If I want to participate in change, I can’t do it by dividing myself from others. This doesn’t mean that I need to participate in toxic relationships, either, because I will cut that out real quick-like. I will not, however, divide myself simply because someone isn’t doing what I’d like them to do on my own timeline exactly the way I’d do it. Shaming my way into submission doesn’t really work, either, though I have tried it. Because, again, I am flawed.

So how do I believe I *can* create change?

By raising children who are love-based human beings that do not discriminate, judge or mock other human beings based on their color, background, mental illness, religion, political view, or anything else that makes them different than them.

By sharing the stories I experience here in the US, state by state, and beyond our country’s borders through a job that allows me to. From female empowerment in India to new video games being created in Seattle, each has it’s own purpose and opportunity to learn from.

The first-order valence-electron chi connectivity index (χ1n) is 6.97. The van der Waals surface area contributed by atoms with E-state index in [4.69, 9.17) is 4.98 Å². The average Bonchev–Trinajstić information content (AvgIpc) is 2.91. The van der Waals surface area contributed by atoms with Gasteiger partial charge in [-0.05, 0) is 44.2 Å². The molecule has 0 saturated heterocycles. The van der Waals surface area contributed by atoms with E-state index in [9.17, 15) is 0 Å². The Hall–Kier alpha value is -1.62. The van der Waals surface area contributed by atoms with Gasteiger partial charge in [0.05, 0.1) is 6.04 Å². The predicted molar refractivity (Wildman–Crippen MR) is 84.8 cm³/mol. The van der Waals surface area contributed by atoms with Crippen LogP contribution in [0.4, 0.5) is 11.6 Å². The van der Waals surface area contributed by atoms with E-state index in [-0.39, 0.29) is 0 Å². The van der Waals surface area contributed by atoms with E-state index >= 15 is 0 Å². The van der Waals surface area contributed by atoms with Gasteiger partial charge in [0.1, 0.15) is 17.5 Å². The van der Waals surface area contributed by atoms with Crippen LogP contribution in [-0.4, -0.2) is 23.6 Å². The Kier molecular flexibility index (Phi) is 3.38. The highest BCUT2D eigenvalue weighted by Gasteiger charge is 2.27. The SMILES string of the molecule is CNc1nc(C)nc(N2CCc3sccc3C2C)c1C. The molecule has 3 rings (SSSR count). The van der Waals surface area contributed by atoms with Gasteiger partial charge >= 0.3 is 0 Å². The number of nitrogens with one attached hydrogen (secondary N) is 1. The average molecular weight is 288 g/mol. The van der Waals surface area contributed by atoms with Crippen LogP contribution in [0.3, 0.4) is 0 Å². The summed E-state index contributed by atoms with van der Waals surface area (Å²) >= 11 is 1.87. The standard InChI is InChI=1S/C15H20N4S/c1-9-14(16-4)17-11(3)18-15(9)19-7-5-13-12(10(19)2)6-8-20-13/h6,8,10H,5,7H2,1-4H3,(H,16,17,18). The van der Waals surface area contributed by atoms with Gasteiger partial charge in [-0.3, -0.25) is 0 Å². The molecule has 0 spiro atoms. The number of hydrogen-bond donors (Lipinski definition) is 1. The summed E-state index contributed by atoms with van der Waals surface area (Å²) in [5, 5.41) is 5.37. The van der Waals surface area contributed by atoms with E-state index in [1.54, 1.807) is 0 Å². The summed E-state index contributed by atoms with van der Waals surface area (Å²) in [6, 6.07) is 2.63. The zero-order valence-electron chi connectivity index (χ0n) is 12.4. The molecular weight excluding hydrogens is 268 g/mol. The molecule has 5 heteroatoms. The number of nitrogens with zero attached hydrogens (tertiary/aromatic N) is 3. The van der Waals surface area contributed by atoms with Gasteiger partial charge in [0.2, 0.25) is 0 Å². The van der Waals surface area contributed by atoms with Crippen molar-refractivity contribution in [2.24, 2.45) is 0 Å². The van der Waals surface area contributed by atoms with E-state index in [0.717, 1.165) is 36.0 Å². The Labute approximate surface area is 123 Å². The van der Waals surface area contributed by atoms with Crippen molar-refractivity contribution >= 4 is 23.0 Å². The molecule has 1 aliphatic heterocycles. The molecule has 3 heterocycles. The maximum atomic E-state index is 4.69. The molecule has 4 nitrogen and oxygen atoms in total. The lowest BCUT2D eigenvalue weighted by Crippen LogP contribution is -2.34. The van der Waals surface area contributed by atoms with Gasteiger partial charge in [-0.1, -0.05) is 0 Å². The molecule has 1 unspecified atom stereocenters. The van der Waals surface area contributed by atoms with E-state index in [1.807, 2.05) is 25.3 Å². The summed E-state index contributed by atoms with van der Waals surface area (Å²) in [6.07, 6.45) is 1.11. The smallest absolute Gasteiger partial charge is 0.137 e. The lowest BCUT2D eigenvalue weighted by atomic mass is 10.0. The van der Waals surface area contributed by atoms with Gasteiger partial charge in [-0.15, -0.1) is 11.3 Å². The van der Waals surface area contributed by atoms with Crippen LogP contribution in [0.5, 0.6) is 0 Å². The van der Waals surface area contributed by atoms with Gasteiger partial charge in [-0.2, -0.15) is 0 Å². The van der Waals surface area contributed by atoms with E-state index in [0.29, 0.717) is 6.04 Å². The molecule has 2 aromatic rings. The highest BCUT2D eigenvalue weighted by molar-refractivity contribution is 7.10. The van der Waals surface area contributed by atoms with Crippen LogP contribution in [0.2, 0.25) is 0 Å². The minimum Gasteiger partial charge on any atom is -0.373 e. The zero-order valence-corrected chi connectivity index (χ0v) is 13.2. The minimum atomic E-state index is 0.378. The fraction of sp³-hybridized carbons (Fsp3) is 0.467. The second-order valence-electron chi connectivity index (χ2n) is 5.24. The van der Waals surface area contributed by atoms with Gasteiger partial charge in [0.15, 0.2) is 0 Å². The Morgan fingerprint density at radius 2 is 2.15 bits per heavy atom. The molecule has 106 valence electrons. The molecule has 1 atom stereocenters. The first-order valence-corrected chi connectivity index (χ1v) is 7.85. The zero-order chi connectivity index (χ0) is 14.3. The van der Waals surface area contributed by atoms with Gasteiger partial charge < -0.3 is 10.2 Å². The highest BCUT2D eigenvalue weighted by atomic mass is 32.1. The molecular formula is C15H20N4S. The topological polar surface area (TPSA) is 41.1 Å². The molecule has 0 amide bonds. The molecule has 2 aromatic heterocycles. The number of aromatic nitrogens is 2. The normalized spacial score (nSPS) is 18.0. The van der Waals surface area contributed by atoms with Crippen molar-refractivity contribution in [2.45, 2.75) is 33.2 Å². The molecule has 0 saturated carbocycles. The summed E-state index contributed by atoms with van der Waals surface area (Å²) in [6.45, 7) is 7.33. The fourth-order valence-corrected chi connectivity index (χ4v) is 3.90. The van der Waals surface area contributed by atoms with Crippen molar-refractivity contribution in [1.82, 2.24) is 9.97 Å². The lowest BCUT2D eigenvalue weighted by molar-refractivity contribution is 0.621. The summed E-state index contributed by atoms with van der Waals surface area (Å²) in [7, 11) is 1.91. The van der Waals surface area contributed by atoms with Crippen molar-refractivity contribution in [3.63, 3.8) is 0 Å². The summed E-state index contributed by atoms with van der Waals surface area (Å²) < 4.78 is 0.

By sharing love to all.

By only pushing those away who are a threat to my family, mental health and safety. Everyone else gets my love. You can unfriend me on a social platform and my love for you will not be altered. In the grand scheme of this amazing world that I’m lucky enough to travel around, this action is such a tiny bit of shade that will not change my heart a bit. You’ll receive my love and care in the ways I can offer you either way.

Though I have many mantras in my life, this one from Mumford & Sons’ “Sigh No More” lyrics are one of my favorites because they are gut-punchingly true. So, I will close with that.

l-o-v-e-it-will-not-betray-you-dismay-or-enslave-youit-will-set-you-free

L O V E
it will not betray you,
dismay or enslave you,
it will set you free

xoxoxo + peace,

Amy